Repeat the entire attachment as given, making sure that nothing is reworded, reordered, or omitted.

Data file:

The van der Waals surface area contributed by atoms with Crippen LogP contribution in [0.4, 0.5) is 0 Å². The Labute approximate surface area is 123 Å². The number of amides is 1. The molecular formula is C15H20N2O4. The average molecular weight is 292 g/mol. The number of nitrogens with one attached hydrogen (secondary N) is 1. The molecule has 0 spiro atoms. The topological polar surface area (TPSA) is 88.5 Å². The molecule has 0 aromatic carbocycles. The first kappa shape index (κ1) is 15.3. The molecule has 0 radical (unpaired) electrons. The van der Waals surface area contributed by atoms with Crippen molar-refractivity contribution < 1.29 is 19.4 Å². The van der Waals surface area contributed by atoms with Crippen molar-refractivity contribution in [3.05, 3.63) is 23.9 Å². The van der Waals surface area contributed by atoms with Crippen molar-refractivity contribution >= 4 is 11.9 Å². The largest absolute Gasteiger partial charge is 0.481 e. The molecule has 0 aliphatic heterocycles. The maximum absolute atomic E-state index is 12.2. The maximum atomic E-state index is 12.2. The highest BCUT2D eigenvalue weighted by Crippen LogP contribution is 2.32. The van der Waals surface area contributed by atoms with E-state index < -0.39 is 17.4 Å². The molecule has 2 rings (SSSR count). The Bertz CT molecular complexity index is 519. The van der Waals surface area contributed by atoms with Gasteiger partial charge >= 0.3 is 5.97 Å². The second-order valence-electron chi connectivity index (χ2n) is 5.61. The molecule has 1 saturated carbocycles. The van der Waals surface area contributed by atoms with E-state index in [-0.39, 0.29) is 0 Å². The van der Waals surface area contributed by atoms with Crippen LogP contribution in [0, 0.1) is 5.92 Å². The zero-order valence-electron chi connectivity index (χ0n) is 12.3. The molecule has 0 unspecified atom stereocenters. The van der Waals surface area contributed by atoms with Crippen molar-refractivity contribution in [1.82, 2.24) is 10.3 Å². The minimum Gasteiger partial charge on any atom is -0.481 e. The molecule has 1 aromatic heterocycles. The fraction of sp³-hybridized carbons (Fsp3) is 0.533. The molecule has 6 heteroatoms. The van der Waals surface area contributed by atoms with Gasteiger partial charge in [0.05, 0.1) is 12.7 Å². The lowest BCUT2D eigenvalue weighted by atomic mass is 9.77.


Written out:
The van der Waals surface area contributed by atoms with Crippen LogP contribution in [0.4, 0.5) is 0 Å². The Labute approximate surface area is 123 Å². The number of amides is 1. The molecular formula is C15H20N2O4. The average molecular weight is 292 g/mol. The number of nitrogens with one attached hydrogen (secondary N) is 1. The molecule has 0 spiro atoms. The topological polar surface area (TPSA) is 88.5 Å². The molecule has 0 aromatic carbocycles. The first kappa shape index (κ1) is 15.3. The molecule has 0 radical (unpaired) electrons. The van der Waals surface area contributed by atoms with Crippen molar-refractivity contribution < 1.29 is 19.4 Å². The van der Waals surface area contributed by atoms with Crippen molar-refractivity contribution in [3.05, 3.63) is 23.9 Å². The van der Waals surface area contributed by atoms with Crippen molar-refractivity contribution >= 4 is 11.9 Å². The largest absolute Gasteiger partial charge is 0.481 e. The molecule has 0 aliphatic heterocycles. The maximum absolute atomic E-state index is 12.2. The maximum atomic E-state index is 12.2. The highest BCUT2D eigenvalue weighted by Crippen LogP contribution is 2.32. The van der Waals surface area contributed by atoms with E-state index < -0.39 is 17.4 Å². The molecule has 2 rings (SSSR count). The Bertz CT molecular complexity index is 519. The van der Waals surface area contributed by atoms with Gasteiger partial charge >= 0.3 is 5.97 Å². The second-order valence-electron chi connectivity index (χ2n) is 5.61. The molecule has 1 saturated carbocycles. The van der Waals surface area contributed by atoms with E-state index in [-0.39, 0.29) is 0 Å². The van der Waals surface area contributed by atoms with Crippen LogP contribution in [0, 0.1) is 5.92 Å². The zero-order valence-electron chi connectivity index (χ0n) is 12.3. The molecule has 0 unspecified atom stereocenters. The van der Waals surface area contributed by atoms with Crippen molar-refractivity contribution in [1.82, 2.24) is 10.3 Å². The minimum Gasteiger partial charge on any atom is -0.481 e. The molecule has 1 aromatic heterocycles. The fraction of sp³-hybridized carbons (Fsp3) is 0.533. The molecule has 6 heteroatoms. The van der Waals surface area contributed by atoms with Gasteiger partial charge in [0.05, 0.1) is 12.7 Å². The lowest BCUT2D eigenvalue weighted by atomic mass is 9.77.